If you are under 50, you can make a Roth contribution of up to $6,000 in 2019. If you are 50 or older, your contribution limit increases by $1,000, adding up to $7,000 total.

Not only do you not have to pay taxes on Roth distributions in retirement, Roth IRAs are also exempt from RMD rules, meaning you don’t have to withdraw the money unless you want to. This means these funds can grow over time, providing an important source of untaxed retirement income.

Roth IRAs are subject to income limits. Individuals making more than $122,000 and couples making more than $193,000 can’t contribute. However, you can contribute to a non-deductible IRA and then convert those funds into a Roth IRA.

A final word

Between RMDs and taxes on Social Security, taxes can be a wake-up call in retirement. By proactively planning before and during retirement, you can potentially minimize your taxes and have more money to pay your bills and enjoy your retirement.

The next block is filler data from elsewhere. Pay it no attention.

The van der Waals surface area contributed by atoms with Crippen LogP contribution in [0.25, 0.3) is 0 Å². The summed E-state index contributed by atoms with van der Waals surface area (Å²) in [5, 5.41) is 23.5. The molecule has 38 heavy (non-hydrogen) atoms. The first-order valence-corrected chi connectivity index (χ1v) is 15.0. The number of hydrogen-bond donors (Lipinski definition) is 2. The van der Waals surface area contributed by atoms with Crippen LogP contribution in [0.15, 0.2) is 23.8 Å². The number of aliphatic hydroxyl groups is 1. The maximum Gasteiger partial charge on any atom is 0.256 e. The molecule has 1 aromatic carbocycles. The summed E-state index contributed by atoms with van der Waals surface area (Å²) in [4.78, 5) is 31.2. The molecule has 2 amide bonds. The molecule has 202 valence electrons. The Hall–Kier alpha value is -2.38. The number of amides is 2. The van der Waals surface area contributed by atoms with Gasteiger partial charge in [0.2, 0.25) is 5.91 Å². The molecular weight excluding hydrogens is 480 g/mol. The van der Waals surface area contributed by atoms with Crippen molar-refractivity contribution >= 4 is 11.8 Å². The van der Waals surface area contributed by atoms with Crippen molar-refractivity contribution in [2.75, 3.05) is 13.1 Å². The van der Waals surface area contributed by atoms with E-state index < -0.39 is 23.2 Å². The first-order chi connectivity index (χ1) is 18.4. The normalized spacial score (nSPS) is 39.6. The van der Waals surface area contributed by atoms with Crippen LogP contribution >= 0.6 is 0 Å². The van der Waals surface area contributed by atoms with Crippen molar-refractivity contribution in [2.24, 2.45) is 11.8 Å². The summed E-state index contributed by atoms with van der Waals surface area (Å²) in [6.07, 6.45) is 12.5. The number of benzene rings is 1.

This article was written by and presents the views of our contributing adviser, not the Kiplinger editorial staff. You can check adviser records with the SEC or with FINRA.

Joel Hardin, APMA®, NSSA®
Senior Partner, City Center Financial LLC

Joel Hardin is a Senior Partner and a co-founding member of City Center Financial LLC. Joel is an Accredited Portfolio Management Advisor℠ (APMA®) as well as a National Social Security Advisor Certificate Holder (NSSA®). Joel brings an analytical and principled approach to portfolio management, income and Social Security planning, tax-mitigation strategies and retirement planning. Joel focuses his knowledge and skills toward helping his clients successfully navigating their retirement.